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What Is the Essential Ellen White Story?


“When is someone going to make a really great movie about Ellen White?” It’s not as if people haven’t tried over the years, and not just in films. There have been plays written and performed. One person shows. There is an Ellen White impersonator to greet visitors at Elmshaven. There is even an official Ellen White twitter account, tweeting 140 characters’ worth of daily inspiration with nearly 10,000 followers. 

In terms of influential spiritual leaders who have left a powerful and enduring legacy, she is in a rather exclusive group. Add gender to your search criteria, and she virtually stands alone. So, why is it seemingly so difficult to create a narrative approach that is both compelling and entertaining, a screenplay that honors yet humanizes such an iconic figure? I have come to believe it is almost purely a matter of scope.

“Arcs” are an important term d’art in film. They are the literary scaffolding screenwriters use to tell stories. Character arcs. Action arcs. An arc is not a geometric term. It is a unit of narrative distance. The distance it takes to move a character from youth to age, from innocence to experience, naïveté to wisdom, riches to ruin. Every major character in a film has an arc. Every plot—or subplot—has an arc. You can graph them. There is even computer software that will help screenwriters plot them out so they span just the right amount of narrative real estate.

At first blush, one could only assume that a story as sweeping and dramatic as Ellen White’s life would have an arc the size of the St. Louis arch. But, ironically, therein lies the problem. It’s not that her story isn’t big enough.  The problem is, in many ways, just the opposite. She has become mythologized in a way that has diminished the scale of her humanity, and indie feature films are all about humanity.

Of the half dozen or so Ellen White scripts, treatments and synopses I’ve seen over the years, not to mention ideas and plot points jotted on the back of church bulletins and Marie Callender’s napkins, they all tended to have one thing in common. They tended to deal with major chunks of her life, beginning at the beginning. Along the way, they trafficked heavily in little girls hit in the face with rocks, bulky Bibles held at arm’s length for hours, visions and angels and distraught Yankee farmers sitting on their rooftops waiting for something that never happened. They were the stuff of the Biography Channel. The narrative was linear. The characters flat.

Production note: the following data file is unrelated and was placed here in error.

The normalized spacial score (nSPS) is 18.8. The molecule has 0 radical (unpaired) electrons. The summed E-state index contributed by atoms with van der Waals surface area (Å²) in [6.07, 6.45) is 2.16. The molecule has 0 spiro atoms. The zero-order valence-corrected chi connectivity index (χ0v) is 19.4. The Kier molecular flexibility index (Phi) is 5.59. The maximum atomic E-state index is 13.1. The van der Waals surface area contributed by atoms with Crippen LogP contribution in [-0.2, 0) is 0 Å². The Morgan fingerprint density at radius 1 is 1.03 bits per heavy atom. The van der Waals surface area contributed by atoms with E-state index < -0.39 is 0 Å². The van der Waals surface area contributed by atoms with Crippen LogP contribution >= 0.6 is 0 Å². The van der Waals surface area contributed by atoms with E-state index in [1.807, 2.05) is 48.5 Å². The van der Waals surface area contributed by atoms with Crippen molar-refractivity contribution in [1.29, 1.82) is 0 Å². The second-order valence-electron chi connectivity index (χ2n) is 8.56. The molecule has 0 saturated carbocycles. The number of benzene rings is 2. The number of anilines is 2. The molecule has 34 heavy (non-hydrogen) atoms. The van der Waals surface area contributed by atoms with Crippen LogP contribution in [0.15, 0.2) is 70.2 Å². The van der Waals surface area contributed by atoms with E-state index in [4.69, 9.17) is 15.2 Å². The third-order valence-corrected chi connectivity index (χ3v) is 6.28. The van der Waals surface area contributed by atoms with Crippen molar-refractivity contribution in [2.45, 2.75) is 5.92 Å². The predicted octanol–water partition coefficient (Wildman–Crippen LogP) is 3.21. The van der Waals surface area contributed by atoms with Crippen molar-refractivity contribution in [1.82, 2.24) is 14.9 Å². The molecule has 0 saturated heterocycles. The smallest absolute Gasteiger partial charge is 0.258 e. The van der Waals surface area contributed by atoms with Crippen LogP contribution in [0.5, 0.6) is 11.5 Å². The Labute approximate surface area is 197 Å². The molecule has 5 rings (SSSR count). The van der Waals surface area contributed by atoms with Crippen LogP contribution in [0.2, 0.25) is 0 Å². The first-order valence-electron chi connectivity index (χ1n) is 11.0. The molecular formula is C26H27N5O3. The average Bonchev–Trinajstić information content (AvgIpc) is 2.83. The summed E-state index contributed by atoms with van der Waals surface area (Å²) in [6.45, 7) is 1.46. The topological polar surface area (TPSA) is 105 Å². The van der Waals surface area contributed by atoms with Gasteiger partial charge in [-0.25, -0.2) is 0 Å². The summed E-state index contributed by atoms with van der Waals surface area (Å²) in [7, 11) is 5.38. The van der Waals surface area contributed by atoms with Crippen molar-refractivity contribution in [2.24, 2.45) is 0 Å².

Putting it bluntly, the chances of that kind of approach generating even a ripple of interest in the independent feature film market is discouragingly remote. A linear, pedantic, message-driven narrative about an idealized, spiritual matriarch is about as appealing to the indie film community as reaching for the third rail. It is regarded, at best, as wantonly self-serving and, at worst, as propaganda. 

Ironically, the challenge with a filmic treatment of a story like Ellen White’s is one of contraction rather expansion. Of limiting rather than expanding the arc.

I have recently finished a film adaption based on The Pink Lady, Sally Denton’s best-selling biography of Helen Gahagan Douglas, who ran against Richard Nixon in 1950 for the United States Senate. Douglas was a famous actress, married to a famous actor. She was an opera singer. A politician. An activist. A wife and mother. Friend and confidant to the Roosevelts. Celebrated. Reviled. And, ultimately, destroyed politically. Here was another powerful, influential woman with a sweeping character arc. And, yet, the part of the story I chose to tell encompassed barely more than a year of her life. A mere 18 months. Yet, in that 18 months the purest view of her humanity was revealed. What remained was residue at the bottom of the crucible. 

It is a similar approach, I would argue, that one should use in telling the story of Ellen White. By limiting the scope of Ellen White’s story, we can meet her fully inhabited rather than in the process of becoming. We can see her wrestling against flesh and blood, a far more rewarding cinematic experience than wrestling against powers and principalities. A simple viewing of A Man for All Seasons is compelling enough evidence of that.

Recently, I also had the opportunity to work on a film about Edward Fudge, a small-town Southern preacher who was hired to research the Biblical origins of hell. What he discovered was surprising to him and untenable to his flock, and it came with a price. He was ostracized, threatened and demonized. It cost him his pulpit. It nearly cost him his marriage.

The resulting film, Hell and Mr. Fudge, which won the highest award in the “Christian theatrical feature film” category at the 2012 WorldFest Houston International Film Festival, is irrefutable proof to me that the power of films to move us is directly proportionate to the film’s ability to portray a character’s most vulnerable humanity. 

Are there those moments in Ellen White’s life that could provide 120-minutes of captivating cinema? Yes. I can think of several. Moments where spiritual destiny comes hard against self-doubt. Moments where the very future of a fledging world church hangs in the balance. Maybe it involves a catastrophic fire. Maybe it involves betrayal. A weariness of the battle waged. A wish for a simpler life.

But, oh yes, make no mistake. There are some great moments.

—Donald Davenport is a screenwriter, novelist and La Sierra University graduate. He and his wife live in Santa Fe, New Mexico. Read a Spectrum interview with Davenport about his film Hell and Mr. Fudge here.

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